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WADA Set to Bring Russia Back to World Sport

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Russia moved a step closer to leaving behind its status as a global sports pariah on Friday after an influential panel recommended that the country’s banned antidoping agency be reinstated.

The move, which could clear the way for Russia to again test its athletes, will probably be endorsed at a meeting of the World Anti-Doping Agency next week. That approval would pave the way for Russian athletes to return to competition, and for the country to again stage international sporting events.

The announcement by an independent panel convened by WADA surprised several prominent officials in the international antidoping community, as Russia’s sports ministry had refused for months to fulfill two requirements for reinstatement.

WADA’s Independent Compliance Review Committee announced Friday that it had reached an agreement with the sports ministry to overcome the final sticking points, including Russia’s acknowledgment of some form of government involvement in the scheme that corrupted scores of sporting events across several years, including Olympics and major championships.

Since those schemes came to light in 2015, Russia had been banned from this year’s Olympics in South Korea, though many of its athletes were approved to compete through a separate process.

The International Olympic Committee, to the frustration of many in the antidoping community, lifted the country’s suspension from the Olympic movement days after the end of the Games in South Korea . Other sports, including track and field and cycling, continued to keep Russian athletes out while the WADA ban remained in place.

WADA said it took the unusual step of publishing the independent committee’s recommendation “in this case given the level of interest surrounding the matter and the amount of speculation.”

The panel initially planned to issue a recommendation against reinstating Russia because its sports minister did not agree to acknowledge findings that the conspiracy had been backed by elements in the sports ministry. Also, the ministry continued to ignore a request for access to data and laboratory samples being kept in Moscow, the two remaining elements for Russia to fulfill in a road map that it agreed to in 2015.

On Thursday, the BBC reported that the panel had drafted a letter to WADA recommending against reinstatement.

The panel reversed course following a conference call on Thursday after receiving a new letter from Russia’s Ministry of Sport in which, according to the panel, the ministry “sufficiently acknowledged the issues identified in Russia.” The letter also commits Russia to “provide access to the data and samples in the Moscow laboratory to WADA via an independent expert,” according to the statement.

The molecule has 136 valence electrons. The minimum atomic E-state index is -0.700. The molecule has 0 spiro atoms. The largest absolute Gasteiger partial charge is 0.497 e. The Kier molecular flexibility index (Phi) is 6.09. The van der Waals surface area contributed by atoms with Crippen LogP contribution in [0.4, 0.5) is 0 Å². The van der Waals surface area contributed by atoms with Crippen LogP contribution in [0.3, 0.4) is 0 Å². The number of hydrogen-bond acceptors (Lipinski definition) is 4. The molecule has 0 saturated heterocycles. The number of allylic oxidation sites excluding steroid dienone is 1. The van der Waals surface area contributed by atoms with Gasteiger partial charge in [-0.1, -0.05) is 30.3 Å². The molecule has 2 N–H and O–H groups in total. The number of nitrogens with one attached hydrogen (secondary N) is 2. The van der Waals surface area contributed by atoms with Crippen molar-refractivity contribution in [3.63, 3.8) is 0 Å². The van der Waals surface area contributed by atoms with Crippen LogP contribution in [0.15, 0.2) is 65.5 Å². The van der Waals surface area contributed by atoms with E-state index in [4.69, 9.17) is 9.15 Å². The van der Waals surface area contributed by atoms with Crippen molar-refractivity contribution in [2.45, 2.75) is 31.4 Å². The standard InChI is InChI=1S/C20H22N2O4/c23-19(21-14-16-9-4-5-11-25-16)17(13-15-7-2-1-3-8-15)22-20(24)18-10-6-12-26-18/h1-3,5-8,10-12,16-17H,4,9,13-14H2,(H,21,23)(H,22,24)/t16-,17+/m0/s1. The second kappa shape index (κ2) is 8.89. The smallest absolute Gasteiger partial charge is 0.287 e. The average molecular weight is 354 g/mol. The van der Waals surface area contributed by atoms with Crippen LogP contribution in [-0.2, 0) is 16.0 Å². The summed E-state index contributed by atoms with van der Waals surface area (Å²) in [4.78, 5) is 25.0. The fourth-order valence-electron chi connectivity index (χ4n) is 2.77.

The 11th-hour change of heart by Russia comes amid growing international pressure and scrutiny from national antidoping agencies and athletes, who have been far more critical of Russia than many sporting bodies. Thomas Bach, the president of the I.O.C. traveled to Russia in July and discussed the issue with President Vladimir V. Putin.

Just this week, Britain’s antidoping body published a letter signed by a group of athletes warning WADA that it would be a “catastrophe for clean sport” if its board elected to readmit Russia with the two conditions outstanding.

“We play our sports by the rules, and we expect the institutions that govern us, and which are there to protect us and our competition, to play by the rules too,” they wrote.

Travis Tygart, the chief executive of the United States Anti-Doping Agency, said the apparent U-turn “stinks to high heaven.”

He urged WADA to release the panel’s full recommendation and any information Russia had provided to to show it was compliant.

“If they are compliant, then great, we now have all the data and samples at the Moscow laboratory and finally justice can be served in the hundreds of cases that have been derailed up to now,” he said in a statement. “If not, the fix has obviously been in since the start.”

The I.O.C. provides half of WADA’s funding; the remainder comes from governments around the world.

WADA will vote on whether to clear Russia at a meeting on Thursday in the Seychelles. If that happens, the vote would probably lead to the end of Russia’s exile from track and field, whose international governing body has insisted Russia remain banned until WADA clears it.

Even if WADA clears Russia, related investigations will continue. Th authorities in Austria plan to report the results of a bribery and corruption investigation that led to the fall of the leadership of biathlon’s governing body amid allegations of covering up failed doping tests by Russian athletes.

Separately, scores of federations are analyzing data that WADA investigators provided after a whistle-blower gave it to the antidoping agency. The data includes a database of more than 2,000 Russian samples.


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